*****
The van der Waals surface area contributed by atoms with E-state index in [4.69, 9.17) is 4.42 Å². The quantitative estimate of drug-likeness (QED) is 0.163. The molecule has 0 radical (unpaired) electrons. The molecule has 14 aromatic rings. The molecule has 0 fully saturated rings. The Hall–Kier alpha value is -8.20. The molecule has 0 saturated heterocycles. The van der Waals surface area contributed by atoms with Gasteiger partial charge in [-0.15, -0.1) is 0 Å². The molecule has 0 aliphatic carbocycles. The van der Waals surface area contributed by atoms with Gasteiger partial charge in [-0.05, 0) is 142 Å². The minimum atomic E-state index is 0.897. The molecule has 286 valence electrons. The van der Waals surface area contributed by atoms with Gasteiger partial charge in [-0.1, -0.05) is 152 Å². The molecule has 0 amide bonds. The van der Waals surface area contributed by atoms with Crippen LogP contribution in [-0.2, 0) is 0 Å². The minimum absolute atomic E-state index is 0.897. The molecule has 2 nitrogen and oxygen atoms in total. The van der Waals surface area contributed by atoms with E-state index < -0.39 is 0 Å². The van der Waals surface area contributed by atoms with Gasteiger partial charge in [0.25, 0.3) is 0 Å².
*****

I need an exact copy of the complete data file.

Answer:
The van der Waals surface area contributed by atoms with E-state index in [4.69, 9.17) is 4.42 Å². The quantitative estimate of drug-likeness (QED) is 0.163. The molecule has 0 radical (unpaired) electrons. The molecule has 14 aromatic rings. The molecule has 0 fully saturated rings. The Hall–Kier alpha value is -8.20. The molecule has 0 saturated heterocycles. The van der Waals surface area contributed by atoms with Gasteiger partial charge in [-0.15, -0.1) is 0 Å². The molecule has 0 aliphatic carbocycles. The van der Waals surface area contributed by atoms with Gasteiger partial charge in [-0.05, 0) is 142 Å². The minimum atomic E-state index is 0.897. The molecule has 286 valence electrons. The van der Waals surface area contributed by atoms with Gasteiger partial charge in [-0.1, -0.05) is 152 Å². The molecule has 0 amide bonds. The van der Waals surface area contributed by atoms with Crippen LogP contribution in [-0.2, 0) is 0 Å². The minimum absolute atomic E-state index is 0.897. The molecule has 2 nitrogen and oxygen atoms in total. The van der Waals surface area contributed by atoms with E-state index < -0.39 is 0 Å². The van der Waals surface area contributed by atoms with Gasteiger partial charge in [0.25, 0.3) is 0 Å².